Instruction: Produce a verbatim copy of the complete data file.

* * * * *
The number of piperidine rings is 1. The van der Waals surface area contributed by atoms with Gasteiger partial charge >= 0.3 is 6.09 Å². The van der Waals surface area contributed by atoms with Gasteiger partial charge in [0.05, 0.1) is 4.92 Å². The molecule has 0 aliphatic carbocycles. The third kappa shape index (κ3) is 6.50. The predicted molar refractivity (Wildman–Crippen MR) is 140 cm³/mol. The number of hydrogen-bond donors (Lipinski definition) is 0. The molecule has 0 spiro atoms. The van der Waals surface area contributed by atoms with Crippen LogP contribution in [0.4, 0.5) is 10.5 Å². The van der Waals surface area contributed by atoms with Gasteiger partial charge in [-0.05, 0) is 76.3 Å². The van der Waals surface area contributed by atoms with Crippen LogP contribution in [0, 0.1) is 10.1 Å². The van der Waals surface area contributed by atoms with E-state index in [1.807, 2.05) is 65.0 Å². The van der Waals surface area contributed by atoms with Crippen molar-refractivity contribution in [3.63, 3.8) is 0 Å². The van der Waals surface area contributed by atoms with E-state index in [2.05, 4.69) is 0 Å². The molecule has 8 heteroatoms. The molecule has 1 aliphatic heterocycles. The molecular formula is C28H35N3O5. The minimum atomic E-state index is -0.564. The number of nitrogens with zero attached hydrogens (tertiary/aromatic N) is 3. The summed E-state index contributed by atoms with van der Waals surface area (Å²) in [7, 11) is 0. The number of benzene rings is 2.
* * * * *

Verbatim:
The number of piperidine rings is 1. The van der Waals surface area contributed by atoms with Gasteiger partial charge >= 0.3 is 6.09 Å². The van der Waals surface area contributed by atoms with Gasteiger partial charge in [0.05, 0.1) is 4.92 Å². The molecule has 0 aliphatic carbocycles. The third kappa shape index (κ3) is 6.50. The predicted molar refractivity (Wildman–Crippen MR) is 140 cm³/mol. The number of hydrogen-bond donors (Lipinski definition) is 0. The molecule has 0 spiro atoms. The van der Waals surface area contributed by atoms with Crippen LogP contribution in [0.4, 0.5) is 10.5 Å². The van der Waals surface area contributed by atoms with Gasteiger partial charge in [-0.05, 0) is 76.3 Å². The van der Waals surface area contributed by atoms with Crippen LogP contribution in [0, 0.1) is 10.1 Å². The van der Waals surface area contributed by atoms with E-state index in [1.807, 2.05) is 65.0 Å². The van der Waals surface area contributed by atoms with Crippen molar-refractivity contribution in [3.63, 3.8) is 0 Å². The van der Waals surface area contributed by atoms with E-state index in [2.05, 4.69) is 0 Å². The molecule has 8 heteroatoms. The molecule has 1 aliphatic heterocycles. The molecular formula is C28H35N3O5. The minimum atomic E-state index is -0.564. The number of nitrogens with zero attached hydrogens (tertiary/aromatic N) is 3. The summed E-state index contributed by atoms with van der Waals surface area (Å²) in [7, 11) is 0. The number of benzene rings is 2.